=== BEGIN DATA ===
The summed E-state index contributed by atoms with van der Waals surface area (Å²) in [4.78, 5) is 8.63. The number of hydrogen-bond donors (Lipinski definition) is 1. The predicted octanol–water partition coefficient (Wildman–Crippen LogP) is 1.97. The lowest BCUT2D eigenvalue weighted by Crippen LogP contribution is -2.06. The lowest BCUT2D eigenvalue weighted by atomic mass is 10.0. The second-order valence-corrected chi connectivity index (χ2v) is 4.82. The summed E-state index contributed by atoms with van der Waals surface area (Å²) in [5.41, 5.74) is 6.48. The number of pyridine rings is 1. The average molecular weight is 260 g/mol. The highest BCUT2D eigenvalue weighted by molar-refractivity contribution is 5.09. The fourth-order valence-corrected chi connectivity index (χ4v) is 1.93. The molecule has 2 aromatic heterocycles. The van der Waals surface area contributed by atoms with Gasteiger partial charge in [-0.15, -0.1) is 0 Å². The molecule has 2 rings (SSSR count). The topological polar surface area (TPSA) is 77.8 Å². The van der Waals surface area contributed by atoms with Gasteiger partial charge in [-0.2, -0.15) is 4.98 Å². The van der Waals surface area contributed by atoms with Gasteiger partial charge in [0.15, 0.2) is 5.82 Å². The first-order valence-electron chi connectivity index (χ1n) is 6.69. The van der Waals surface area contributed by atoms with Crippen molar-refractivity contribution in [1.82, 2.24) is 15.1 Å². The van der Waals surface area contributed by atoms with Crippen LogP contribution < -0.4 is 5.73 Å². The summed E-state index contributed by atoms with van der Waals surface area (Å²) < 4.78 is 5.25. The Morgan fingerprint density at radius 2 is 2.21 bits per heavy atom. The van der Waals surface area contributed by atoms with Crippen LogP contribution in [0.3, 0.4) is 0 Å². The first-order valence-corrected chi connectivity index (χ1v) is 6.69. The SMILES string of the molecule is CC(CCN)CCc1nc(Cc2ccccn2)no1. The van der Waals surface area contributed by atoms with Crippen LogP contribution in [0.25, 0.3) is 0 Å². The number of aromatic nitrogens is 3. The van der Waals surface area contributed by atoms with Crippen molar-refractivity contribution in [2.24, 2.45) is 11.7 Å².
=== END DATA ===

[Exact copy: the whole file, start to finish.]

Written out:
The summed E-state index contributed by atoms with van der Waals surface area (Å²) in [4.78, 5) is 8.63. The number of hydrogen-bond donors (Lipinski definition) is 1. The predicted octanol–water partition coefficient (Wildman–Crippen LogP) is 1.97. The lowest BCUT2D eigenvalue weighted by Crippen LogP contribution is -2.06. The lowest BCUT2D eigenvalue weighted by atomic mass is 10.0. The second-order valence-corrected chi connectivity index (χ2v) is 4.82. The summed E-state index contributed by atoms with van der Waals surface area (Å²) in [5.41, 5.74) is 6.48. The number of pyridine rings is 1. The average molecular weight is 260 g/mol. The highest BCUT2D eigenvalue weighted by molar-refractivity contribution is 5.09. The fourth-order valence-corrected chi connectivity index (χ4v) is 1.93. The molecule has 2 aromatic heterocycles. The van der Waals surface area contributed by atoms with Gasteiger partial charge in [-0.15, -0.1) is 0 Å². The molecule has 2 rings (SSSR count). The topological polar surface area (TPSA) is 77.8 Å². The van der Waals surface area contributed by atoms with Gasteiger partial charge in [-0.2, -0.15) is 4.98 Å². The van der Waals surface area contributed by atoms with Gasteiger partial charge in [0.15, 0.2) is 5.82 Å². The first-order valence-electron chi connectivity index (χ1n) is 6.69. The van der Waals surface area contributed by atoms with Crippen molar-refractivity contribution in [1.82, 2.24) is 15.1 Å². The van der Waals surface area contributed by atoms with Crippen LogP contribution < -0.4 is 5.73 Å². The summed E-state index contributed by atoms with van der Waals surface area (Å²) < 4.78 is 5.25. The Morgan fingerprint density at radius 2 is 2.21 bits per heavy atom. The van der Waals surface area contributed by atoms with Crippen LogP contribution in [0.3, 0.4) is 0 Å². The first-order valence-corrected chi connectivity index (χ1v) is 6.69. The SMILES string of the molecule is CC(CCN)CCc1nc(Cc2ccccn2)no1. The van der Waals surface area contributed by atoms with Crippen LogP contribution in [0.25, 0.3) is 0 Å². The number of aromatic nitrogens is 3. The van der Waals surface area contributed by atoms with Crippen molar-refractivity contribution in [2.24, 2.45) is 11.7 Å².